# How can one maximise a probability?

Take the following problem:

You have 100 balls (50 black balls and 50 white balls) and 2 buckets. How do you divide the balls into the two buckets so as to maximize the probability of selecting a black ball if 1 ball is chosen from 1 of the buckets at random?

If you put 1 black ball in one bucket and all the other balls in the other bucket then you will maximise the probability of picking a black ball, since there is a 50% chance of picking either bucket, so the probability becomes $$P(B)=(0.5\times1)+\Big(0.5\times \frac{49}{99}\Big)=0.75=75\%.$$ How can this be expressed mathematically? I.e. how does one maximise $$P(B)=\frac{0.5N_{B1}}{N_{B1}+N_{W1}}+\frac{0.5N_{B2}}{N_{B2}+N_{W2}},$$ where $N_{B1}$ is the number of black balls in the 1st bucket, $N_{W1}$ is the number of white balls in the 2nd bucket and so on.

Is there a general method for maximising probabilities? Do we have to somehow differentiate?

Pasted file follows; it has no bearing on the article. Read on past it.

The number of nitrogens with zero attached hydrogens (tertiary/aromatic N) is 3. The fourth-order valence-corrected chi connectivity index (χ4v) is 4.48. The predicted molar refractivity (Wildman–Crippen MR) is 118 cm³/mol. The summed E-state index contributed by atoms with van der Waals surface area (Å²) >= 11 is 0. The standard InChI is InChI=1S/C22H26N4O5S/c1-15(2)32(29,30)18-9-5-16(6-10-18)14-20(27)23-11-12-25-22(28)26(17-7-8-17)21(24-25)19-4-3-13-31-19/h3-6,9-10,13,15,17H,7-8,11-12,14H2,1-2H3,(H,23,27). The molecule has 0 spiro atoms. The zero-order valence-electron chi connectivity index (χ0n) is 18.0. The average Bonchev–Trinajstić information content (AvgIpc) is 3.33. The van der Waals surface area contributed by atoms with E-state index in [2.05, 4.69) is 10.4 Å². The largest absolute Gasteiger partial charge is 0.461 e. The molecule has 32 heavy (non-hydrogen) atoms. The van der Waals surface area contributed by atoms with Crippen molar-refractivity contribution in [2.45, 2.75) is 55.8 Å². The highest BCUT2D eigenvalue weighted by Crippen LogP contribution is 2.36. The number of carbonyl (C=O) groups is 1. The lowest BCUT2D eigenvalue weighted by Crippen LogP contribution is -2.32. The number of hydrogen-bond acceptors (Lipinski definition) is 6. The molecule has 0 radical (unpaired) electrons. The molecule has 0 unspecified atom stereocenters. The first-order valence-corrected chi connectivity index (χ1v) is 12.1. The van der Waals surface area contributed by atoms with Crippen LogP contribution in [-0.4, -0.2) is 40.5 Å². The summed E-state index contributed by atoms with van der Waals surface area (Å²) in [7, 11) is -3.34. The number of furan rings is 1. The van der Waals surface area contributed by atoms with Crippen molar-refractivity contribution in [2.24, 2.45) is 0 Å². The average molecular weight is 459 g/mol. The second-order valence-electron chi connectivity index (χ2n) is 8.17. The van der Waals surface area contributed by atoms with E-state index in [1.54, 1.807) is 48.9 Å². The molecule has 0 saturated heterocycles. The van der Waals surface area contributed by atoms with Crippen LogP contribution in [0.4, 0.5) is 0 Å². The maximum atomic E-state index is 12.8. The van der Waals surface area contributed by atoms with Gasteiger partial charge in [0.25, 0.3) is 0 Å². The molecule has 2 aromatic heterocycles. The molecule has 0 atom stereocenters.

• It should be $49/(50+49)=49/99$ in your first line of calculations. – Jimmy R. Oct 25 '16 at 9:48

To simplify notation, let $x=N_{B_1}$ and $y=N_{W_1}$. Then $N_{B_2}=50-x$ and $N_{W_2}=50-y$, and your second line becomes \begin{align}p(x,y)&=\frac12\cdot\frac{x}{x+y}+\frac12\cdot\frac{50-x}{50-x+50-y}=\frac12\cdot\frac{x(100-x-y)+(50-x)(x+y)}{(x+y)(100-x-y)}\\[0.3cm]&=\frac{-x^2+75x-xy+25y}{(x+y)(100-x-y)}\end{align} Now, this is a function of two variables, which you want to maximize and this can be done by differentiation. However, recall that $x,y$ take only discrete values, $x,y=0,1,2,\dots 50$.
• @user428487 Not really clever here, so I can only see a "clever way" to differentiate: Assume that somehow, you have shown that $y=0$ in the optimal solution. Then, $x=0$ is excluded as an optimal solution and for $x\ge1$, $p(x,y)$ reduces to $$p(x,y)=\frac12\left(1+\frac{50-x}{100-x}\right)$$ which is easily shown to be decreasing in $x$. Hence, the optimal $x=1$. Thus, it remains to show that $y=0$ in the optimal solution. This points to differentiating first with respect to $y$ and showing that the first partial derivative (with respect to $y$) is decreasing in $y$. – Jimmy R. Apr 24 '18 at 7:55